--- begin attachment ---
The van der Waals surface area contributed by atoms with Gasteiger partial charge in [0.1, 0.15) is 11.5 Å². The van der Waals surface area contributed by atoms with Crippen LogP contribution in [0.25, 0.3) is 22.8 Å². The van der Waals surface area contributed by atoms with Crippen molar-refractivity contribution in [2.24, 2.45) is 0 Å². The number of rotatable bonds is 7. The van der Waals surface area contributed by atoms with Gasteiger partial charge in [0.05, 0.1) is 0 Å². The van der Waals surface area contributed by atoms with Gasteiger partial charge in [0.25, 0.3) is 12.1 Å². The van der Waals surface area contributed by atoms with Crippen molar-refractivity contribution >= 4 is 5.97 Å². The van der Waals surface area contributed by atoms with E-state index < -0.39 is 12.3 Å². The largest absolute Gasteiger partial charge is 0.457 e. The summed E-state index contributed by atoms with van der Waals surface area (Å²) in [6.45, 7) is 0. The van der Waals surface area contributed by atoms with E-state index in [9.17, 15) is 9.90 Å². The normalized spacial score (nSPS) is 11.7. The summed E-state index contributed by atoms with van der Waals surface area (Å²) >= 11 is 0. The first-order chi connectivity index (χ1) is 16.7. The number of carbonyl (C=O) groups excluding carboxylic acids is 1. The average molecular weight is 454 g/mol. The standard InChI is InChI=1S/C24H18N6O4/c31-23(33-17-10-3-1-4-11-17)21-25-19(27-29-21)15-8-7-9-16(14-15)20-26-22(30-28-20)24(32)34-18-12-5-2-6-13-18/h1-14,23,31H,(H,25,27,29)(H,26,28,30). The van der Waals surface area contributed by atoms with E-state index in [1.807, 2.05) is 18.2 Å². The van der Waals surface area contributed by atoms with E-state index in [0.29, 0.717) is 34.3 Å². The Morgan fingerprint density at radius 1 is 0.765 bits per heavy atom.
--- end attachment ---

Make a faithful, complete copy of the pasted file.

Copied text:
The van der Waals surface area contributed by atoms with Gasteiger partial charge in [0.1, 0.15) is 11.5 Å². The van der Waals surface area contributed by atoms with Crippen LogP contribution in [0.25, 0.3) is 22.8 Å². The van der Waals surface area contributed by atoms with Crippen molar-refractivity contribution in [2.24, 2.45) is 0 Å². The number of rotatable bonds is 7. The van der Waals surface area contributed by atoms with Gasteiger partial charge in [0.05, 0.1) is 0 Å². The van der Waals surface area contributed by atoms with Gasteiger partial charge in [0.25, 0.3) is 12.1 Å². The van der Waals surface area contributed by atoms with Crippen molar-refractivity contribution >= 4 is 5.97 Å². The van der Waals surface area contributed by atoms with E-state index < -0.39 is 12.3 Å². The largest absolute Gasteiger partial charge is 0.457 e. The summed E-state index contributed by atoms with van der Waals surface area (Å²) in [6.45, 7) is 0. The van der Waals surface area contributed by atoms with E-state index in [9.17, 15) is 9.90 Å². The normalized spacial score (nSPS) is 11.7. The summed E-state index contributed by atoms with van der Waals surface area (Å²) >= 11 is 0. The first-order chi connectivity index (χ1) is 16.7. The number of carbonyl (C=O) groups excluding carboxylic acids is 1. The average molecular weight is 454 g/mol. The standard InChI is InChI=1S/C24H18N6O4/c31-23(33-17-10-3-1-4-11-17)21-25-19(27-29-21)15-8-7-9-16(14-15)20-26-22(30-28-20)24(32)34-18-12-5-2-6-13-18/h1-14,23,31H,(H,25,27,29)(H,26,28,30). The van der Waals surface area contributed by atoms with E-state index in [1.807, 2.05) is 18.2 Å². The van der Waals surface area contributed by atoms with E-state index in [0.29, 0.717) is 34.3 Å². The Morgan fingerprint density at radius 1 is 0.765 bits per heavy atom.